ECB cuts rates to 0.15% to stimulate recovery
Tracker mortgage holders in Ireland set to gain from latest rate reduction
Euro zone interest rates were cut from 0.25 per cent to 0.15 per cent today in a bid to revive the continent’s moribund economy and stave off the threat of deflation.
The European Central Bank also cut the overnight deposit rate for lenders that hold money with it from zero to -0.1 per cent - effectively penalising them for hoarding cash and pushing them to lend.
It comes after inflation in the 18-nation bloc fell to 0.5 per cent while growth in the first quarter was confirmed at a lacklustre 0.2 per cent and survey data, released yesterday, indicated further slowing.
Nearly 400,0000 people in Ireland, accounting for some 60 per cent of the total home loan market, are on tracker mortgages and will stand to gain from the move.
The monthly cost of servicing a €100,000 tracker mortgage will fall by about €6, so the average tracker mortgage holder with an outstanding loan of €300,000 will see monthly repayments fall by €18 .
It is the sixth ECB rate reduction in the last two-and-a-half years and those with a tracker mortgage of €300,000 will pay about €243 a month less than they were paying in the autumn of 2011, an annual saving of €2,916.
Markets sent the euro to a four-month low of $1.3575 after news of the cut.
“Further monetary policy measures to enhance the functioning of the monetary policy transmission mechanism will be communicated in a press release to be published at 3.30pm today,” the ECB said in a statement.
Investors first turn their attention to ECB president Mario Draghi’s news conference at which he is widely expected to present other measures to complement the rate move.
“This is a baby rate cut - a tweak to the policy stance,” said RBS economist Richard Barwell, adding that Draghi needed to announce a bundle of measures to avoid disappointing markets.
Economists polled by Reuters had expected the ECB to cut the refinancing rate to 0.10 per cent from 0.25 per cent and the deposit rate to -0.10 per cent from zero, as well as launching a refinancing operation aimed at funding firms.
Reuters reported last month that the ECB was preparing a package of policy options for this week’s meeting, including the rate cuts and targeted measures with a view to boosting lending to small- and mid-sized firms (SMEs).
“I think expectations are very high,” Mr Barwell added. “To exceed them, I think he (Draghi) is going to have to talk up the prospect of asset purchases in the near future.”
Just hours before the ECB policy decision, a Bank of Japan policymaker sounded a warning, saying the euro zone should not take lightly the potential danger of slipping into a Japan-style deflationary period.
In April, Mr Draghi set out three broad scenarios for ECB policy action and included the possibility of a broad-based asset-purchase programme in the event of a worsening of the medium-term inflation outlook.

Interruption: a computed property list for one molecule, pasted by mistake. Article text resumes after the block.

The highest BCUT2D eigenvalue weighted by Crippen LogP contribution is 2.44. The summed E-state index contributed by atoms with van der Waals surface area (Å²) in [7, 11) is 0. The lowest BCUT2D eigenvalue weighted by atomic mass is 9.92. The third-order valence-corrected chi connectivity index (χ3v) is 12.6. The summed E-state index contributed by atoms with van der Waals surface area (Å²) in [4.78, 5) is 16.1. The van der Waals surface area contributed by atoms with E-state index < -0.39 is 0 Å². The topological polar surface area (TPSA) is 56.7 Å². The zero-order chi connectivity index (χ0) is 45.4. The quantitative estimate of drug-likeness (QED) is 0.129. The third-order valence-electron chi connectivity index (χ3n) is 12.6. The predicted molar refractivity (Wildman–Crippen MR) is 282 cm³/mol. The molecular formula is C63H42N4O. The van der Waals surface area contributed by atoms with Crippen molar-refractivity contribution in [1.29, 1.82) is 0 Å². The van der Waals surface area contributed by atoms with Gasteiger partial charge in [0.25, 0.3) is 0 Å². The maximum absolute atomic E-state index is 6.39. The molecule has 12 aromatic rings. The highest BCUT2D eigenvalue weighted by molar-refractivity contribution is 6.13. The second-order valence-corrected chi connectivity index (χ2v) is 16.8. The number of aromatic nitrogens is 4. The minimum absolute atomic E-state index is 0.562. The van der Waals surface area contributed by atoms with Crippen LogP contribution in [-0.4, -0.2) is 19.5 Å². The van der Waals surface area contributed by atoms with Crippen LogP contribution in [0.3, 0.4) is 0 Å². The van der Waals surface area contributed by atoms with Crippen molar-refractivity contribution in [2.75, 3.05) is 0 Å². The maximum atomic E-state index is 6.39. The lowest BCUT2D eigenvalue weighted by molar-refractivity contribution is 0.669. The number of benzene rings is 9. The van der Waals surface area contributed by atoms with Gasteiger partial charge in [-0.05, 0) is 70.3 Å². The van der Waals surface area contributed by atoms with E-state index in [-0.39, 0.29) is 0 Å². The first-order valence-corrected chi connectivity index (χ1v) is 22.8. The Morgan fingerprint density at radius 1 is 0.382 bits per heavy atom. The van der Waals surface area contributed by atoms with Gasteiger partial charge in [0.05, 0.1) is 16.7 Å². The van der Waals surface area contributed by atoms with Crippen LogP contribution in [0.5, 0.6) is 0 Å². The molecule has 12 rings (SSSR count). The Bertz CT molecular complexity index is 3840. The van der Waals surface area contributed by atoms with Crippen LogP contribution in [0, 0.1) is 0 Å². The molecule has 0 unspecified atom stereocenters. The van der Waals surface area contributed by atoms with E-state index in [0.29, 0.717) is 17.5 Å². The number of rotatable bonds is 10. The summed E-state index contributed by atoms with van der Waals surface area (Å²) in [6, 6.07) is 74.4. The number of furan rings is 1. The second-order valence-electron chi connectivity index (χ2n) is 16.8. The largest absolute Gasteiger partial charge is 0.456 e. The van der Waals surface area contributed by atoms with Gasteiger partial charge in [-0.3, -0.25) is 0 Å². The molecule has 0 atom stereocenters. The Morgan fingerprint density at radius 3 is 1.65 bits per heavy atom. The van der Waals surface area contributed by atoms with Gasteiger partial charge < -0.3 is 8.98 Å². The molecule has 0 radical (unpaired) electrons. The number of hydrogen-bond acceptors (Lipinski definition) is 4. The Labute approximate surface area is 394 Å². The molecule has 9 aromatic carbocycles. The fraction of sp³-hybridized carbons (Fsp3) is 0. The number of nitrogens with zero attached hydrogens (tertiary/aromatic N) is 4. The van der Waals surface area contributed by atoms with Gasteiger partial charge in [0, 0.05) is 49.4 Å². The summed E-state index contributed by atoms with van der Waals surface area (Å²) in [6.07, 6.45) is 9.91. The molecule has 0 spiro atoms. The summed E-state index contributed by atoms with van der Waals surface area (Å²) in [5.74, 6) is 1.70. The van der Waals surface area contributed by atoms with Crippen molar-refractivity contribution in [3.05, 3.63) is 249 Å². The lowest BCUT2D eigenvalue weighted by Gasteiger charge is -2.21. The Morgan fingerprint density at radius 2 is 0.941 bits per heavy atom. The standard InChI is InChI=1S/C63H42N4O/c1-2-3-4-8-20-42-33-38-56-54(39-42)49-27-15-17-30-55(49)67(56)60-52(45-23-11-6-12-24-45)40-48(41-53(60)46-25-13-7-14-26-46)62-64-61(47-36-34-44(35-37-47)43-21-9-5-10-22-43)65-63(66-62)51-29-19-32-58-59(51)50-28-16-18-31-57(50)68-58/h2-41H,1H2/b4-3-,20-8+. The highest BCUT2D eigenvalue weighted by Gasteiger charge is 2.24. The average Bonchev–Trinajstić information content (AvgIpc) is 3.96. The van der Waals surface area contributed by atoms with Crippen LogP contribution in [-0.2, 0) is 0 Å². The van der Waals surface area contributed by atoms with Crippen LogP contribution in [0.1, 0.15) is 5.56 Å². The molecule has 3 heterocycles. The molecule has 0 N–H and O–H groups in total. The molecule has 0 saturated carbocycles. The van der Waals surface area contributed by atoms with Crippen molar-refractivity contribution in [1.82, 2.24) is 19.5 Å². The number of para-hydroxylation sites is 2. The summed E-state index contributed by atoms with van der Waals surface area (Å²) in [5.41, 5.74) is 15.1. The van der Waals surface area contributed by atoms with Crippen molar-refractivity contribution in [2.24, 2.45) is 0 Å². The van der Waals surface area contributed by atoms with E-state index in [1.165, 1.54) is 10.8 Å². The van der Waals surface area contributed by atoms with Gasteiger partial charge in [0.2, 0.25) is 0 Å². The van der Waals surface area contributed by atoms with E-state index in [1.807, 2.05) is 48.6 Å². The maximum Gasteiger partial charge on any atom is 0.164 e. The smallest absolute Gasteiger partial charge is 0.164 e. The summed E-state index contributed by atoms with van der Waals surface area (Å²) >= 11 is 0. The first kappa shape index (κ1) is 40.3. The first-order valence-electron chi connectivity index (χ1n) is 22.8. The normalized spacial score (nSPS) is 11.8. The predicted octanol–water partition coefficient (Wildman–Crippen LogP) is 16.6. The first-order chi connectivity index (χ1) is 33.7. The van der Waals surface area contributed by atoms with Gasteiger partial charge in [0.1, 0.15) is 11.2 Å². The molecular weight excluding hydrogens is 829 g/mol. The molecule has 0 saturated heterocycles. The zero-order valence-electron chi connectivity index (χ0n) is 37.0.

Such a programme is unlikely for now, however, even though euro zone annual inflation unexpectedly slowed to 0.5 per cent last month, figures published earlier this week showed. The ECB targets inflation of close to but below 2 per cent.
Mr Draghi will present updated inflation and growth projections from ECB staff at his news conference. In March, the forecasts showed it would take over two years for inflation to get near the ECB’s target. A weaker outlook will support robust ECB action.
The ECB is widely expected to accompany the rate cuts with other measures such as offering banks cheap, long-term funding - a so-called LTRO - on condition that they use this financing to further lending to companies.
Euro zone inflation has been stuck in what Mr Draghi has called “the danger zone” below 1 per cent since October, mainly because of weaker commodity and food prices, but also because of wage and other adjustments in euro zone crisis countries.
The stronger euro exchange rate exacerbates these dynamics.
At the same time, record low interest rates are still not feeding through evenly to companies across the currency bloc. Companies in Portugal, for example, are paying on average 5.4 per cent on loans compared with 2.2 per cent in Finland or France.
This particularly affects smaller companies, which rely strongly on bank funding and make up the bulk of the economy.
Another possibility is for the ECB to extend its provision of unlimited access to central bank funding beyond July 2015.
US-style quantitative easing (QE) - money printing to buy assets - is likely to remain someway off, however, as it is the last weapon at the ECB’s disposal and the barriers to using it are high for the hawkish contingent on the governing council.
“We expect the big QE-bazooka to remain in the closet,” said ING economist Carsten Brzeski.